“Rethinking Motherhood in Twenty-First Century Theatre”
Moderators: Sheila Rabillard and Karen Bamford
Urgent and essential questioning surrounds maternity in the 21st century. In Sally Rooney’s words, the most serious philosophical problem today could be “to decide whether or not a life is worth bringing into existence.” This panel explores the contributions of 21st-century North American and British theatre to current conversations about maternity as individual experience or collective endeavor.
Developments in theatre’s sister arts invite us to ask how theatre re-conceives and re-embodies mothering. Novels interrogating maternity include Heti, Motherhood (2018); Greengrass, Sight (2018); Slimani, The Perfect Nanny (2016). Visual art adds to the conversation: witness the exhibition “New Maternalisms”(2016) as well as graphic narratives like Leavitt’s Tangles (2010). The politics of our time lends urgency to such re-thinking. Right-wing movements advocate a return to prior versions of maternity; the Anthropocene era spurs an ethics of reproduction; responses to the legacy of residential schools require greater understanding of what Hill Collins terms “mother work.” In the midst of urgency, recent scholarly developments provide theoretical support for thoughtful conversation: see, for example, Ahmed (2004) on affective labour; Badinter (2010) on varied concepts and valuations of mothering; Ruddick (2009); and Rose (2018).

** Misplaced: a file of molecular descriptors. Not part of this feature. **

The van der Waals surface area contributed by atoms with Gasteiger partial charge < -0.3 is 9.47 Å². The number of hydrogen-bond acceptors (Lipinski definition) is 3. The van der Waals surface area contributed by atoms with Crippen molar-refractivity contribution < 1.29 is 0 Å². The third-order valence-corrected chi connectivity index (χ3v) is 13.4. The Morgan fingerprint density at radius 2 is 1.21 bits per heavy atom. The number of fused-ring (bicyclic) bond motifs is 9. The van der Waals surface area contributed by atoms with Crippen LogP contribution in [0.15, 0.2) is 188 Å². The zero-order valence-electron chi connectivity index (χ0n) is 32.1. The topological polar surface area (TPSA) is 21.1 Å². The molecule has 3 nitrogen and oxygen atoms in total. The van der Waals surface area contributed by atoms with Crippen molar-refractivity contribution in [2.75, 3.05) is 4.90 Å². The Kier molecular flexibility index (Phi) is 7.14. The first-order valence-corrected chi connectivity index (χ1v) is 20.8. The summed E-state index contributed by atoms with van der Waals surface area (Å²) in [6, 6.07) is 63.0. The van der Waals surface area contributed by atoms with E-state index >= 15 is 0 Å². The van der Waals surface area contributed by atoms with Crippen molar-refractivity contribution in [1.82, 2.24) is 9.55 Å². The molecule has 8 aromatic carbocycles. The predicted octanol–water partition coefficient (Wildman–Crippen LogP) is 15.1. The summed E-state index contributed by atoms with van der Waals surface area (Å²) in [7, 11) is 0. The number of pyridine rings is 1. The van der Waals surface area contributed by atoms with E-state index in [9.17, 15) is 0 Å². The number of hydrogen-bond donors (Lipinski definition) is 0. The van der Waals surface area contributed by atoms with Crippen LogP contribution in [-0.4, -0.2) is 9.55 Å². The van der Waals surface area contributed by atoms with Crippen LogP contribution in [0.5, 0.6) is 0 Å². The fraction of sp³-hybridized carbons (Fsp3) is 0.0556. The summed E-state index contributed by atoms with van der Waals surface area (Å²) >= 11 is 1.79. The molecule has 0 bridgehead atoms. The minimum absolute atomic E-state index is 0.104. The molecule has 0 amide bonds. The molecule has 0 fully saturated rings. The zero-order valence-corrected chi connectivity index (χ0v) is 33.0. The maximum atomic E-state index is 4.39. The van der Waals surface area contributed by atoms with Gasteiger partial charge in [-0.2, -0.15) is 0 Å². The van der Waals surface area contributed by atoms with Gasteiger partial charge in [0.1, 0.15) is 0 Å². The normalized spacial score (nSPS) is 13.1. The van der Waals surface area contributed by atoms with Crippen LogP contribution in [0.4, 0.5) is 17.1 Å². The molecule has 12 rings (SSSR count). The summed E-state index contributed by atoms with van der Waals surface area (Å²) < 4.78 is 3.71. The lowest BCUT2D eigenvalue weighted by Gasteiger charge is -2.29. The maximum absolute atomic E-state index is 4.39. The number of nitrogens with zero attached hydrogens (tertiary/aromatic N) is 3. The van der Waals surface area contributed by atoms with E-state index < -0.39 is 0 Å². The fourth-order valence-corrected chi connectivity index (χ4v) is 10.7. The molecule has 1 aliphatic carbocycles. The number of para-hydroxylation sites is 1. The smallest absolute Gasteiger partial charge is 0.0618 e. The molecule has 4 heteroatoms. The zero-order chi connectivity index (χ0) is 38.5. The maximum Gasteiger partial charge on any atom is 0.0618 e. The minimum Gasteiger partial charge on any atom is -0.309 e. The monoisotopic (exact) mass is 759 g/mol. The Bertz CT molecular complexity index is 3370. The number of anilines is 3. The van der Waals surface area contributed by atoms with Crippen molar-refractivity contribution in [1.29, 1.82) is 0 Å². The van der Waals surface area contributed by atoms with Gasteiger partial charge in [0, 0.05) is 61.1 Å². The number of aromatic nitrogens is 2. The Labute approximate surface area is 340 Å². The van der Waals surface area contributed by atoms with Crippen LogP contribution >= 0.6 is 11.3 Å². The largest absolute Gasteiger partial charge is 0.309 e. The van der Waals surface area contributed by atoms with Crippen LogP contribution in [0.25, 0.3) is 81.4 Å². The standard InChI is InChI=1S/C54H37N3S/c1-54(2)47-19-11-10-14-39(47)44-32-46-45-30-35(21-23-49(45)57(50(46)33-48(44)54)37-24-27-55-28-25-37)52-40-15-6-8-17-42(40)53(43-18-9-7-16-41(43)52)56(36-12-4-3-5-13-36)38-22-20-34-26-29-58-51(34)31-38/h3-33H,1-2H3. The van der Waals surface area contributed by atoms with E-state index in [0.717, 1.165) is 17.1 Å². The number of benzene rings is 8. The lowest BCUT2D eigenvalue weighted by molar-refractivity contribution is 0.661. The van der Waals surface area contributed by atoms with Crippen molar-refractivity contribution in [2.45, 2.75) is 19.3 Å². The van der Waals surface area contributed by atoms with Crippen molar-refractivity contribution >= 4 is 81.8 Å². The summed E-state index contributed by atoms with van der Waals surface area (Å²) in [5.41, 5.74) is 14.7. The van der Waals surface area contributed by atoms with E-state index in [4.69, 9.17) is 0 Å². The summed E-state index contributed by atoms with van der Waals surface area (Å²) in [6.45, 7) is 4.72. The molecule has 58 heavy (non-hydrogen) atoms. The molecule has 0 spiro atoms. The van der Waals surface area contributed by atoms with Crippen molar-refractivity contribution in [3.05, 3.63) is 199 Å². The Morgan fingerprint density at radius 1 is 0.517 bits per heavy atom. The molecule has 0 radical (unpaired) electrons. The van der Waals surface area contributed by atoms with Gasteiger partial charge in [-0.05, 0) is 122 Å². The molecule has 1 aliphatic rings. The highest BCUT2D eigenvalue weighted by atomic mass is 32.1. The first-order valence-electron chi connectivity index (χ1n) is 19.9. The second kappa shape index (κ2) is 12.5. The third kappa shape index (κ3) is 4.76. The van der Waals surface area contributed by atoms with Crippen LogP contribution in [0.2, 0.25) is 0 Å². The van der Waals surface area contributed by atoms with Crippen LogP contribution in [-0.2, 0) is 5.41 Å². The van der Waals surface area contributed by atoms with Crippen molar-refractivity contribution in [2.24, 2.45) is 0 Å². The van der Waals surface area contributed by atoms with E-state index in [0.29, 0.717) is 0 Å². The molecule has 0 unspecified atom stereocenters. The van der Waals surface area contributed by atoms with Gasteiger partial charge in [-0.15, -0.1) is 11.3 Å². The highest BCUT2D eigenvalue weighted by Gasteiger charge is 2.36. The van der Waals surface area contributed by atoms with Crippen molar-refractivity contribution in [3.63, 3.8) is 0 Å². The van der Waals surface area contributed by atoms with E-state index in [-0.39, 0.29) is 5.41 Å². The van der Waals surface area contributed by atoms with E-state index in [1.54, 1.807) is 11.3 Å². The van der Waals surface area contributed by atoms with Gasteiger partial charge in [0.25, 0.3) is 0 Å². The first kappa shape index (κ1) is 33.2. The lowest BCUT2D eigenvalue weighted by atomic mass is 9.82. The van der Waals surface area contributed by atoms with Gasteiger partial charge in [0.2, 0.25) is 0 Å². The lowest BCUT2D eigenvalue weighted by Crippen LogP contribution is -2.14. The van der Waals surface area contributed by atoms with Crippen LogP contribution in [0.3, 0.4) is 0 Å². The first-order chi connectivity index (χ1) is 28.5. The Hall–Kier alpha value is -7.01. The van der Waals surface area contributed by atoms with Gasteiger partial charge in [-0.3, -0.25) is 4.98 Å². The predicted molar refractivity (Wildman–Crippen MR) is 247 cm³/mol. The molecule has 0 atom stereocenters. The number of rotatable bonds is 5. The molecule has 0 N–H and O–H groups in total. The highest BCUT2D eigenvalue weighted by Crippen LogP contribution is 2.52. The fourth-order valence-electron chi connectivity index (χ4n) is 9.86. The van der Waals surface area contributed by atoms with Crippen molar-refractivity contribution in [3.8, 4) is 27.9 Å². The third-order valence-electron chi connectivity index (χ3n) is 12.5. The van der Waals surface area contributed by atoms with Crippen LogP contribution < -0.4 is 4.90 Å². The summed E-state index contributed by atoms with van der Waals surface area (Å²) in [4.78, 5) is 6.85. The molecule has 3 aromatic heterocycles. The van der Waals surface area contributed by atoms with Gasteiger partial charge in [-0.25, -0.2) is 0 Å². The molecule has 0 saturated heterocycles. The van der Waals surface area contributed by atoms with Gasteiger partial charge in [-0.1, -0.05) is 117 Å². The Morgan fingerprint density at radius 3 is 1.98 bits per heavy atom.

Recent drama suggests presents a body of exciting work to consider. On the Canadian stage, for example, Natrass’s Mamahood (2018) embraces maternity as personal adventure; MacLeod’s Gracie (2017) presents a girl groomed to serve her community as child-bearer; Clements’s Missing (2017) dramatizes maternity as opening to spiritual realms. In the US, Motherhood Out Loud (2012) scripts truths hitherto unspoken. This panel offers intriguing answers to the question: ‘How does theatre contribute to re-thinking maternity for the 21st century?’